The War Crimes Act of 1996: Bush, Cheney and the Boys could be Indicted under US Law
The War Crimes Act of 1996, a federal statute set forth at 18 U.S.C. § 2441, makes it a federal crime for any U.S. national, whether military or civilian, to violate the Geneva Convention by engaging in murder, torture, or inhuman treatment.
The statute applies not only to those who carry out the acts, but also to those who ORDER IT, know about it, or fail to take steps to stop it. The statute applies to everyone, no matter how high and mighty.
18 U.S.C. § 2441 has no statute of limitations, which means that a war crimes complaint can be filed at any time.
The penalty may be life imprisonment or — if a single prisoner dies due to torture — death. Given that there are numerous, documented cases of prisoners being tortured to death by U.S. soldiers in both Iraq and Afghanistan (see for example this report), that means that the death penalty would be appropriate for anyone found guilty of carrying out, ordering, or sanctioning such conduct.
The general in charge of the notorious Abu Ghraib prison in Iraq stated this week that Secretary of Defense Donald Rumsfeld and other top administration officials ORDERED that inhuman treatment and torture be conducted as part of a deliberate strategy. This confirms what the Pullitzer prize-winning reporter who uncovered the Iraq prison torture scandal and the Mai Lai massacre in Vietnam previously wrote.
Indeed, an FBI email declassified in December 2004 states that Bush signed an Executive Order authorizing torture (here is the list of documents obtained through a freedom of information act request, and take a close look, for example, at this one, which mentions the “executive order”).
An expert on Constitutional law said that only Bush could have authorized the torture which has occurred.
It has also recently come out that, even after the torture at Abu Ghraib hit the news, torture still continues at that prison and, indeed, the U.S. is still torturing people worldwide. Even to the casual observer, it is obvious that the administration has no plans to stop, but has instead been working tirelessly to make it easier to carry out torture in the future.
Let’s recap. We now know that torture in Iraq was ordered by top officials, and that torture is continuing, notwithstanding the administration’s claims that it was only “a couple of bad apples” that were responsible for Abu Ghraib. Making a potential prosecutor’s job easier, U.S. Attorney General Alberto Gonzales wrote a memo in January 2002 to President Bush saying that America should opt out of the Geneva Convention because top officials have to worry about prosecutions under 18 U.S.C. § 2441. By attempting to sidestep the Geneva Convention, Gonzales created a document trail that can be used to prove that top administration officials knowingly created a policy of torturing prisoners, and that such a policy could reasonably have been expected to result in the death of some prisoners.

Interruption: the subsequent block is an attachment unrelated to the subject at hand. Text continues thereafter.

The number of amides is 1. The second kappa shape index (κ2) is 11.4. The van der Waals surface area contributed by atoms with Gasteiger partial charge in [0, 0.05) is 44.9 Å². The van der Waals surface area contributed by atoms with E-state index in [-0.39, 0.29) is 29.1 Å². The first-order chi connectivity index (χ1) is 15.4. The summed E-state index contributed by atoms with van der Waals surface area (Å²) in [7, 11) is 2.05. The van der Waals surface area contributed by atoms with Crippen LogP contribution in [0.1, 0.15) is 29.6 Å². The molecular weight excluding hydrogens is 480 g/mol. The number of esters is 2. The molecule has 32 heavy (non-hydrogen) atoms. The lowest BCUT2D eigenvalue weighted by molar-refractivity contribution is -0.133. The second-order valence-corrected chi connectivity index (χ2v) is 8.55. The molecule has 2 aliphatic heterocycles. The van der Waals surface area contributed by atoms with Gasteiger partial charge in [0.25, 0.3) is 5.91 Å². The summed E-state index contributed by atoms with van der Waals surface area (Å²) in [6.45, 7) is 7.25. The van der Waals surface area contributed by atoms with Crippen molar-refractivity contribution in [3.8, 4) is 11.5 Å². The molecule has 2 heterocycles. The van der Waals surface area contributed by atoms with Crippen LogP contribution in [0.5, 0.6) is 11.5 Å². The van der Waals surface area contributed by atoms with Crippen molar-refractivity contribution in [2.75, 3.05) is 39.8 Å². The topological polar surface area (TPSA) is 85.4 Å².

The U.S. did opt out of the Geneva Convention for the Afghanistan war, but we never opted out of the Geneva Convention for Iraq. Indeed, President Bush has repeatedly stated that Geneva applies in Iraq (although he has since claimed that foreign fighters captured in Iraq are not covered). Thus, there would be very little room for fancy footwork by defense lawyers in a prosecution against top officials concerning torture in Iraq.
And to the extent that claims that the U.S. has sent prisoners to other countries for the express purpose of being tortured are true, violation of the war crimes act by the highest officials of our country would be even clearer. For who else but Bush, Cheney, Rumsfeld and other top officials would have the ability to authorize such flights? How could such a program be undertaken without their knowledge? And how could such a program be anything but the intentional “ordering” of torture, or at least “knowing about it” and “failing to take steps to stop it”?
The Abu Ghraib general’s recent statements about torture coming from the top and the existence of the “ghost flights” are important pieces of evidence for convicting Bush, Cheney, Rumsfeld, Gonzales, and a host of other top administration officials for violation of the War Crimes Act of 1996. Upon conviction, they could be sentenced to life in prison, or even death.
Additionally, violation of the war crimes act almost certainly constitutes a “high crime or misdemeanor” which would allow impeachment of such officials.
Postscript: Since this essay was written, new information has come out about torture and other potential violations of the Geneva Convention. The former director of the CIA accused Cheney of overseeing torture policies. Colin Powell’s former chief of staff stated that Dick Cheney is guilty of war crimes. Some of the torturers themselves have come forward to confess their actions (see also this article; see also this article, this one, this one, and finally this one). Of course, the U.S. has now admitted waterboarding, and admitted that it is illegal.
It was also revealed that the U.S. is holding prisoners at gulags in Europe.
In addition, before attacking Falluja, the marines allegedly stopped men “of fighting age” from leaving. The marines also levelled thousands of buildings, illegally denied access to the Iraqi Red Crescent and, according to the UN’s special rapporteur, used “hunger and deprivation of water as a weapon of war against the civilian population”.
These facts further strengthen the case that high level officials committed war crimes. Indeed, even the lawyers and other people who aided in the effort may be war criminals; see also this article , this one, and this press release.